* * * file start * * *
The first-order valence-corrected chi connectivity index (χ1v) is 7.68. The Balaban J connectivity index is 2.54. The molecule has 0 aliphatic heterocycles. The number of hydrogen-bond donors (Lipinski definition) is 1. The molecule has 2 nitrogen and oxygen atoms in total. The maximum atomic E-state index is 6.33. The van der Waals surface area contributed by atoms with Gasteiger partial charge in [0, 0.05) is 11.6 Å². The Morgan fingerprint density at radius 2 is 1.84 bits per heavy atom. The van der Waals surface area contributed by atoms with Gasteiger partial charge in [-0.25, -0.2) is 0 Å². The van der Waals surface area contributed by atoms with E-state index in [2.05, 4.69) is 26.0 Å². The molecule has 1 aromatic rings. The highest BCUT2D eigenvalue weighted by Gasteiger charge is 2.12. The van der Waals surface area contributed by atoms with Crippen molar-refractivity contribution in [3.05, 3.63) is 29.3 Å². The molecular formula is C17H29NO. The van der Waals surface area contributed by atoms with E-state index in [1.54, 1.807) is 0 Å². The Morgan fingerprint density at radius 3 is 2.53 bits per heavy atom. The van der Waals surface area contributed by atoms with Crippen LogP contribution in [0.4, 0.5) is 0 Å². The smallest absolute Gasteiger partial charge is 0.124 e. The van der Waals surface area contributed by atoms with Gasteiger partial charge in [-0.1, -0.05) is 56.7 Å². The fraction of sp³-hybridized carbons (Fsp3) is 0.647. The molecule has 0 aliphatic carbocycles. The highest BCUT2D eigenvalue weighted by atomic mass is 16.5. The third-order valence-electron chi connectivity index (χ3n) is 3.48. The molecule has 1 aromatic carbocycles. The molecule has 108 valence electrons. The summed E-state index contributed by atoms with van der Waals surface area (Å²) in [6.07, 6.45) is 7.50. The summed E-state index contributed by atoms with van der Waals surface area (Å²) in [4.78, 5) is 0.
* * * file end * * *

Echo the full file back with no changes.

The first-order valence-corrected chi connectivity index (χ1v) is 7.68. The Balaban J connectivity index is 2.54. The molecule has 0 aliphatic heterocycles. The number of hydrogen-bond donors (Lipinski definition) is 1. The molecule has 2 nitrogen and oxygen atoms in total. The maximum atomic E-state index is 6.33. The van der Waals surface area contributed by atoms with Gasteiger partial charge in [0, 0.05) is 11.6 Å². The Morgan fingerprint density at radius 2 is 1.84 bits per heavy atom. The van der Waals surface area contributed by atoms with Gasteiger partial charge in [-0.25, -0.2) is 0 Å². The van der Waals surface area contributed by atoms with E-state index in [2.05, 4.69) is 26.0 Å². The molecule has 1 aromatic rings. The highest BCUT2D eigenvalue weighted by Gasteiger charge is 2.12. The van der Waals surface area contributed by atoms with Crippen molar-refractivity contribution in [3.05, 3.63) is 29.3 Å². The molecular formula is C17H29NO. The van der Waals surface area contributed by atoms with E-state index in [1.54, 1.807) is 0 Å². The Morgan fingerprint density at radius 3 is 2.53 bits per heavy atom. The van der Waals surface area contributed by atoms with Crippen LogP contribution in [0.4, 0.5) is 0 Å². The smallest absolute Gasteiger partial charge is 0.124 e. The van der Waals surface area contributed by atoms with Gasteiger partial charge in [-0.1, -0.05) is 56.7 Å². The fraction of sp³-hybridized carbons (Fsp3) is 0.647. The molecule has 0 aliphatic carbocycles. The highest BCUT2D eigenvalue weighted by atomic mass is 16.5. The third-order valence-electron chi connectivity index (χ3n) is 3.48. The molecule has 1 aromatic carbocycles. The molecule has 108 valence electrons. The summed E-state index contributed by atoms with van der Waals surface area (Å²) in [6.07, 6.45) is 7.50. The summed E-state index contributed by atoms with van der Waals surface area (Å²) in [4.78, 5) is 0.